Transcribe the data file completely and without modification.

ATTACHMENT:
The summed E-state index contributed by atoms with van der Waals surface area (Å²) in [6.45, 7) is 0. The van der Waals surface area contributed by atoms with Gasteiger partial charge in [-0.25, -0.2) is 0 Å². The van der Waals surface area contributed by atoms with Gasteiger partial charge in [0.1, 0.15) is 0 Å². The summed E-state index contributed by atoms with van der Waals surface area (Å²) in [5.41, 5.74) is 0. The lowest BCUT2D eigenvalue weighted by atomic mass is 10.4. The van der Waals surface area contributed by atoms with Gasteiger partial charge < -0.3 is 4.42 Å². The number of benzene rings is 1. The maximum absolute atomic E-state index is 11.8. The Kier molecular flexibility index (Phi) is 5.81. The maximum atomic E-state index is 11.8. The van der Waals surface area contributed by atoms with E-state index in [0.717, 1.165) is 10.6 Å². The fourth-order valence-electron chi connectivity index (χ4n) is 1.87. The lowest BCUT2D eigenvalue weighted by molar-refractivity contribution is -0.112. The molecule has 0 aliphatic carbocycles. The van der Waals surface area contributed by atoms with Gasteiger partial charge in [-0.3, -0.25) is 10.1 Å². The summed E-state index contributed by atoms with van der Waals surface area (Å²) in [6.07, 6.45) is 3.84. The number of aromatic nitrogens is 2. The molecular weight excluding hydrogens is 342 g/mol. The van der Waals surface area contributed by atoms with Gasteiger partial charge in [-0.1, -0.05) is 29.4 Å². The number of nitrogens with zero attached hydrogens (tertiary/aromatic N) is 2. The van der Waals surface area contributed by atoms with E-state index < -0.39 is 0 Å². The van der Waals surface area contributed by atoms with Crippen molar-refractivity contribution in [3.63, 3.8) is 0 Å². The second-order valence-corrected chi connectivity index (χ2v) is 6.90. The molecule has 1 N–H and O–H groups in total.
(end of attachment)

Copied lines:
The summed E-state index contributed by atoms with van der Waals surface area (Å²) in [6.45, 7) is 0. The van der Waals surface area contributed by atoms with Gasteiger partial charge in [-0.25, -0.2) is 0 Å². The van der Waals surface area contributed by atoms with Gasteiger partial charge in [0.1, 0.15) is 0 Å². The summed E-state index contributed by atoms with van der Waals surface area (Å²) in [5.41, 5.74) is 0. The lowest BCUT2D eigenvalue weighted by atomic mass is 10.4. The van der Waals surface area contributed by atoms with Gasteiger partial charge < -0.3 is 4.42 Å². The number of benzene rings is 1. The maximum absolute atomic E-state index is 11.8. The Kier molecular flexibility index (Phi) is 5.81. The maximum atomic E-state index is 11.8. The van der Waals surface area contributed by atoms with E-state index in [0.717, 1.165) is 10.6 Å². The fourth-order valence-electron chi connectivity index (χ4n) is 1.87. The lowest BCUT2D eigenvalue weighted by molar-refractivity contribution is -0.112. The molecule has 0 aliphatic carbocycles. The van der Waals surface area contributed by atoms with Gasteiger partial charge in [-0.3, -0.25) is 10.1 Å². The summed E-state index contributed by atoms with van der Waals surface area (Å²) in [6.07, 6.45) is 3.84. The number of aromatic nitrogens is 2. The molecular weight excluding hydrogens is 342 g/mol. The van der Waals surface area contributed by atoms with Gasteiger partial charge in [-0.1, -0.05) is 29.4 Å². The number of nitrogens with zero attached hydrogens (tertiary/aromatic N) is 2. The van der Waals surface area contributed by atoms with E-state index < -0.39 is 0 Å². The van der Waals surface area contributed by atoms with Crippen molar-refractivity contribution in [3.63, 3.8) is 0 Å². The second-order valence-corrected chi connectivity index (χ2v) is 6.90. The molecule has 1 N–H and O–H groups in total.